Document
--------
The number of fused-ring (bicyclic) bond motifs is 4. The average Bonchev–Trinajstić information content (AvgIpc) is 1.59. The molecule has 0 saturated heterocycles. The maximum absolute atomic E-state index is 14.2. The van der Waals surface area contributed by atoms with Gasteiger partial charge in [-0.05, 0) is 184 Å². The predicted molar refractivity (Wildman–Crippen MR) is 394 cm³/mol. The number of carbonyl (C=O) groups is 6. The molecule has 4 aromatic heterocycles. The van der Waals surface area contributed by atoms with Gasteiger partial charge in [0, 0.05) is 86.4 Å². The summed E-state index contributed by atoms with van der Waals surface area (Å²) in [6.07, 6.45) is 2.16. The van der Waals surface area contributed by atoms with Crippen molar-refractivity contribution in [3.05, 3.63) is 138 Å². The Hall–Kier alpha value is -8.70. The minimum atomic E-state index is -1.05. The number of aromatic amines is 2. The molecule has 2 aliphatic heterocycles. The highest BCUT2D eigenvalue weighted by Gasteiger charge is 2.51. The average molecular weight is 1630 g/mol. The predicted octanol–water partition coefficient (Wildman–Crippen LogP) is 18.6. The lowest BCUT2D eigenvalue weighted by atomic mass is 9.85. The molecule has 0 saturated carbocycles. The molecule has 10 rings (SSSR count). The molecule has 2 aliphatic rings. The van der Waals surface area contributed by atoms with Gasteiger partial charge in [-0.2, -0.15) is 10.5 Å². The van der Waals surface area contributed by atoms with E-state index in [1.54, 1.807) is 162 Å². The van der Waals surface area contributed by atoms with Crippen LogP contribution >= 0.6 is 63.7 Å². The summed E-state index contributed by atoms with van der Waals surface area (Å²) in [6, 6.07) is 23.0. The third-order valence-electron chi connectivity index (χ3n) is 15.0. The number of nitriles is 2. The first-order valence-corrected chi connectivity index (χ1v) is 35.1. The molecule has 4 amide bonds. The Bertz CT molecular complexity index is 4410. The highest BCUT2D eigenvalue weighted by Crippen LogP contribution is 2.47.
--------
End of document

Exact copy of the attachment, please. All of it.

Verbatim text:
The number of fused-ring (bicyclic) bond motifs is 4. The average Bonchev–Trinajstić information content (AvgIpc) is 1.59. The molecule has 0 saturated heterocycles. The maximum absolute atomic E-state index is 14.2. The van der Waals surface area contributed by atoms with Gasteiger partial charge in [-0.05, 0) is 184 Å². The predicted molar refractivity (Wildman–Crippen MR) is 394 cm³/mol. The number of carbonyl (C=O) groups is 6. The molecule has 4 aromatic heterocycles. The van der Waals surface area contributed by atoms with Gasteiger partial charge in [0, 0.05) is 86.4 Å². The summed E-state index contributed by atoms with van der Waals surface area (Å²) in [6.07, 6.45) is 2.16. The van der Waals surface area contributed by atoms with Crippen molar-refractivity contribution in [3.05, 3.63) is 138 Å². The Hall–Kier alpha value is -8.70. The minimum atomic E-state index is -1.05. The number of aromatic amines is 2. The molecule has 2 aliphatic heterocycles. The highest BCUT2D eigenvalue weighted by Gasteiger charge is 2.51. The average molecular weight is 1630 g/mol. The predicted octanol–water partition coefficient (Wildman–Crippen LogP) is 18.6. The lowest BCUT2D eigenvalue weighted by atomic mass is 9.85. The molecule has 0 saturated carbocycles. The molecule has 10 rings (SSSR count). The molecule has 2 aliphatic rings. The van der Waals surface area contributed by atoms with Gasteiger partial charge in [-0.2, -0.15) is 10.5 Å². The van der Waals surface area contributed by atoms with E-state index in [1.54, 1.807) is 162 Å². The van der Waals surface area contributed by atoms with Crippen LogP contribution >= 0.6 is 63.7 Å². The summed E-state index contributed by atoms with van der Waals surface area (Å²) in [6, 6.07) is 23.0. The third-order valence-electron chi connectivity index (χ3n) is 15.0. The number of nitriles is 2. The first-order valence-corrected chi connectivity index (χ1v) is 35.1. The molecule has 4 amide bonds. The Bertz CT molecular complexity index is 4410. The highest BCUT2D eigenvalue weighted by Crippen LogP contribution is 2.47.